1863 Murders at Fort Pomme de Terre after Sioux Uprising

Civil War Soldier

This week marks the one hundred fiftieth anniversary of the  Fort Pomme de Terre murders.  Union solders were stationed at the newly-built Fort Pomme de Terre, after the 1862 Sioux Uprising.  Letters from homesick soldiers talked of the monotony of the isolated outpost along the Pomme de Terre River between present-day Elbow Lake and Ashby, MN.  Though bored, the soldiers took comfort in being far away from the horrific battles going on in the South and commented on Fort Pomme de Terre being a pleasant place to sit out the war.

Fort Pomme de Terre was a small garrison and poorly supplied.  Spring provided a great opportunity for the hungry soldiers to change their monotonous diet by supplementing their meager rations with wild goose eggs found hidden along the river.

One of the men, Adam Hair, planned to be a Methodist minister after the war was over.   Letters to his young wife and children in Preston, MN, remind us that history is more than dates and numbers.  Sadly, he and a friend were murdered by renegade Sioux as they searched for eggs.  Their tombstone still stands on the site near the old fort.  It’s all that remains of this most interesting segment of MN history.

Comments

  1. I would like to visit Preston, MN and see this someday.

    • Actually Fort Pomme de Terre was in Grant County near Elbow Lake and Ashby. The soldier’s family was back home in Preston MN. You’d love visiting the Elbow Lake Museum! Also Fort Abercrombie is a great place to visit and learn about the Sioux Uprising.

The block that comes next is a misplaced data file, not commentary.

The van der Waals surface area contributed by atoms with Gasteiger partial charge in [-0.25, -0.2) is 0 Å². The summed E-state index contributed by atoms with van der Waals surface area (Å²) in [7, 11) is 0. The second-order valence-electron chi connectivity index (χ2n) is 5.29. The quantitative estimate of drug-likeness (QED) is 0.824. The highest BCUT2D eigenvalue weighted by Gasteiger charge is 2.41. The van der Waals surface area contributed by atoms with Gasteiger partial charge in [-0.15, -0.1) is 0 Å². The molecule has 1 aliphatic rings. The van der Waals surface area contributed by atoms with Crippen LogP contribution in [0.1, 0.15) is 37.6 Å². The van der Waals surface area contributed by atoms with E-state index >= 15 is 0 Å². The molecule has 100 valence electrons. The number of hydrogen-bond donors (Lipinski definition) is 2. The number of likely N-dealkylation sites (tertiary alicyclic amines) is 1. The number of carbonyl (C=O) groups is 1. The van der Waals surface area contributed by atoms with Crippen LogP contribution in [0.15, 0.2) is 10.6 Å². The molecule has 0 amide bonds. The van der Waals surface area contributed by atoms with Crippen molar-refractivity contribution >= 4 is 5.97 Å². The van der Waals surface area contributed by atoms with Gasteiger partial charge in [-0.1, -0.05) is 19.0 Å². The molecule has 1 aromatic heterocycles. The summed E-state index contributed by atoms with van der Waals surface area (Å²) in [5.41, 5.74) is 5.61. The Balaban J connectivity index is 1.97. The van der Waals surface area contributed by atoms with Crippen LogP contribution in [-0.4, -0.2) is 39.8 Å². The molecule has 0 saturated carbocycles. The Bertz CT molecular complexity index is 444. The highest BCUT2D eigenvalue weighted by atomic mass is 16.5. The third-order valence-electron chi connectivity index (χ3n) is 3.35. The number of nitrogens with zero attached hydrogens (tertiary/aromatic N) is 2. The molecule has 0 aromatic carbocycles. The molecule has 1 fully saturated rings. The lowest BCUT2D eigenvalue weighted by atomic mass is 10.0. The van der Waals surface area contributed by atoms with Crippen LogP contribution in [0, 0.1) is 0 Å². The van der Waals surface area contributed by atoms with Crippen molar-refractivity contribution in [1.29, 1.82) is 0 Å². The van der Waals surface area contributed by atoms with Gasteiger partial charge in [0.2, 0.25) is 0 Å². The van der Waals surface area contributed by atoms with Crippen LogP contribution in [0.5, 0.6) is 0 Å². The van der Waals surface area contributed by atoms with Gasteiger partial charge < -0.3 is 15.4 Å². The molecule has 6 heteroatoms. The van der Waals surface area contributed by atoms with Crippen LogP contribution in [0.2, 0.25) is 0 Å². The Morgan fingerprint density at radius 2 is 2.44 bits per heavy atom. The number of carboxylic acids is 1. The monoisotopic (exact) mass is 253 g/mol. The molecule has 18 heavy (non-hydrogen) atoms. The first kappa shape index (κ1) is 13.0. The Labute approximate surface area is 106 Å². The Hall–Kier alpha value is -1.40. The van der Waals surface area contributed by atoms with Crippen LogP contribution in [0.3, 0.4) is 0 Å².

2. Lisa Olson says

    I just finished Pomme de Terre today! I was looking up some historical stuff about Pomme de Terre and happened upon your post. I didn’t realize that the part I read in the book today, actually took place today! I was wondering what was left of Pomme de Terre and was disappointed to see only this grave stone and a schoolhouse and cemetery in the ghost town are all that are left.

    I loved the book! Looking forward to my book club about this one and reading the next two! 🙂

  3. Jan Reddick says

    The friend of Adam Hare, who was mentioned in the article, Cpl. Zenas A. Blackman, was married to my ancestor, Martha Jane Overmyer and left her a widow. Thanks very much for publishing the article.
    Jan Stayton Reddick

  4. Dan Peterson says

    Hi-
    Was doing some research and Mr. Hair’s wife remarried and later moved to my hometown, Walnut Grove, MN, she remarried another Civil War veteran and another from his company settled here as well. I am really interested in getting a copy of his letters he sent home to Viola Frances Fuller (Hair) (Every).
    If anyone can help me that would be great. His brother in law Henry William Arnold was also stationed at the Fort and his wife (Viola Frances’) sister actually came and stayed at the fort in the winters of 1863 and 1864. She was interviewed shortly before her death. It is cited in the article I found online about the murders but have not got a hold of this yet either. Thanks for keeping history alive!
    Dan

    • Candace Simar says

      Hi Dan, thank you for taking the time to visit my website and comment about this most interesting Pomme de Terre history. I found the copy of the Hair letter at the Grant County Historical Society in Elbow Lake, MN. Patty Benson is the director and I would expect she could get copies to you if you ask. Good luck!

  5. Melody Kath says

    Thank you for this article. It was fascinating. I’m very familiar with the area in which this is located as my family’s property abuts to the school house/cemetery. My ancestors did not purchase the main homestead however until 1865, after the uprising. I had no idea that people were killed in the old fort.

    Again, thank you for this information. I am a lover of history!!

    • Candace Simar says

      thank you for your comments. Such great history in the Pomme de Terre area. I hope you take the time to read my novel, Pomme de Terre, as it covers the history of what happened.

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